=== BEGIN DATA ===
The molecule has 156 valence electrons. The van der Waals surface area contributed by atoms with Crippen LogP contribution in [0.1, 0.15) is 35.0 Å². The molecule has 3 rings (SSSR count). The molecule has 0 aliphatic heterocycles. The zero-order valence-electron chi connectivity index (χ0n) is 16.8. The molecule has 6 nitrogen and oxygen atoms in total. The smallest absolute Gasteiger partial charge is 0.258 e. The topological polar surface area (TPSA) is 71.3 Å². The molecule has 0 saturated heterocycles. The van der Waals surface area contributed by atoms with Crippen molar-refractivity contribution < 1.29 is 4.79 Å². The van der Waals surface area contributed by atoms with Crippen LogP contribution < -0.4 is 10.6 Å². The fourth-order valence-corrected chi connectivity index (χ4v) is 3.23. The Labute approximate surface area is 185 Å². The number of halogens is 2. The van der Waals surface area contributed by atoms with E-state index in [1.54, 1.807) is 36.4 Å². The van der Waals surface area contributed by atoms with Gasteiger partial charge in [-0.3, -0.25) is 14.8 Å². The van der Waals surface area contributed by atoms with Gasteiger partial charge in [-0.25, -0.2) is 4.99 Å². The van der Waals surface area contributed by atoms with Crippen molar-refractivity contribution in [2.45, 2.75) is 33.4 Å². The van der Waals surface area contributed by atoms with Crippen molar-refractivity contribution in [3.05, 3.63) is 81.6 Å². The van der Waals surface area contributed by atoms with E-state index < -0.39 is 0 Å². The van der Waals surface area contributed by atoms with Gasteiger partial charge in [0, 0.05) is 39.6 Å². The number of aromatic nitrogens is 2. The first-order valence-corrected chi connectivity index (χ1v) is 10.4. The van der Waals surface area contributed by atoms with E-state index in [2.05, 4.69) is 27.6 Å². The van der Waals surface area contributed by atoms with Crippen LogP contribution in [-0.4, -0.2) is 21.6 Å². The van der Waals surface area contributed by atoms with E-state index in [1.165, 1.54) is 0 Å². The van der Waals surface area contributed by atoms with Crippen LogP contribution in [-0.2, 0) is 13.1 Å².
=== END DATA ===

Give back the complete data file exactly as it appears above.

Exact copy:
The molecule has 156 valence electrons. The van der Waals surface area contributed by atoms with Crippen LogP contribution in [0.1, 0.15) is 35.0 Å². The molecule has 3 rings (SSSR count). The molecule has 0 aliphatic heterocycles. The zero-order valence-electron chi connectivity index (χ0n) is 16.8. The molecule has 6 nitrogen and oxygen atoms in total. The smallest absolute Gasteiger partial charge is 0.258 e. The topological polar surface area (TPSA) is 71.3 Å². The molecule has 0 saturated heterocycles. The van der Waals surface area contributed by atoms with Crippen molar-refractivity contribution < 1.29 is 4.79 Å². The van der Waals surface area contributed by atoms with Crippen LogP contribution < -0.4 is 10.6 Å². The fourth-order valence-corrected chi connectivity index (χ4v) is 3.23. The Labute approximate surface area is 185 Å². The number of halogens is 2. The van der Waals surface area contributed by atoms with E-state index in [1.54, 1.807) is 36.4 Å². The van der Waals surface area contributed by atoms with Gasteiger partial charge in [-0.3, -0.25) is 14.8 Å². The van der Waals surface area contributed by atoms with Gasteiger partial charge in [-0.25, -0.2) is 4.99 Å². The van der Waals surface area contributed by atoms with Crippen molar-refractivity contribution in [2.45, 2.75) is 33.4 Å². The van der Waals surface area contributed by atoms with Crippen molar-refractivity contribution in [3.05, 3.63) is 81.6 Å². The van der Waals surface area contributed by atoms with E-state index < -0.39 is 0 Å². The van der Waals surface area contributed by atoms with Gasteiger partial charge in [0, 0.05) is 39.6 Å². The number of aromatic nitrogens is 2. The first-order valence-corrected chi connectivity index (χ1v) is 10.4. The van der Waals surface area contributed by atoms with E-state index in [2.05, 4.69) is 27.6 Å². The van der Waals surface area contributed by atoms with Crippen LogP contribution in [-0.4, -0.2) is 21.6 Å². The van der Waals surface area contributed by atoms with E-state index in [1.165, 1.54) is 0 Å². The van der Waals surface area contributed by atoms with Crippen LogP contribution in [-0.2, 0) is 13.1 Å².